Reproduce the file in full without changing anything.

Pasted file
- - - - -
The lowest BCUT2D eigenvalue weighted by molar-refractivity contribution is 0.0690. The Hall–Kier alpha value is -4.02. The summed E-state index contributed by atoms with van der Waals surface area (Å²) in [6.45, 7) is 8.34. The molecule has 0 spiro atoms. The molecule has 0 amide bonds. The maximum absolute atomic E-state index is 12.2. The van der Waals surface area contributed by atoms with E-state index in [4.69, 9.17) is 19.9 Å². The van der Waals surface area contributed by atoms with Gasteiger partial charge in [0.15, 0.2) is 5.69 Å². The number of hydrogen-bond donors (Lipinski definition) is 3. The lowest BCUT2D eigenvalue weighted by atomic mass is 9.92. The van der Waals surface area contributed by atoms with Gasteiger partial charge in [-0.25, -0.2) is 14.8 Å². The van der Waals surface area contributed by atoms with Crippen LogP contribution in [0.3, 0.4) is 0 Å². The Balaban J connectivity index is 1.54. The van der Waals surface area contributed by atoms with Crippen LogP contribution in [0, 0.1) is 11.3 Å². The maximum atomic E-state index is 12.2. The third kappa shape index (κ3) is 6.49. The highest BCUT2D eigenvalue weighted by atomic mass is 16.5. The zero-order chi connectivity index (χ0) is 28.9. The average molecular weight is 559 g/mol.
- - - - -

The lowest BCUT2D eigenvalue weighted by molar-refractivity contribution is 0.0690. The Hall–Kier alpha value is -4.02. The summed E-state index contributed by atoms with van der Waals surface area (Å²) in [6.45, 7) is 8.34. The molecule has 0 spiro atoms. The molecule has 0 amide bonds. The maximum absolute atomic E-state index is 12.2. The van der Waals surface area contributed by atoms with E-state index in [4.69, 9.17) is 19.9 Å². The van der Waals surface area contributed by atoms with Gasteiger partial charge in [0.15, 0.2) is 5.69 Å². The number of hydrogen-bond donors (Lipinski definition) is 3. The lowest BCUT2D eigenvalue weighted by atomic mass is 9.92. The van der Waals surface area contributed by atoms with Gasteiger partial charge in [-0.25, -0.2) is 14.8 Å². The van der Waals surface area contributed by atoms with Crippen LogP contribution in [0.3, 0.4) is 0 Å². The Balaban J connectivity index is 1.54. The van der Waals surface area contributed by atoms with Crippen LogP contribution in [0, 0.1) is 11.3 Å². The maximum atomic E-state index is 12.2. The third kappa shape index (κ3) is 6.49. The highest BCUT2D eigenvalue weighted by atomic mass is 16.5. The zero-order chi connectivity index (χ0) is 28.9. The average molecular weight is 559 g/mol.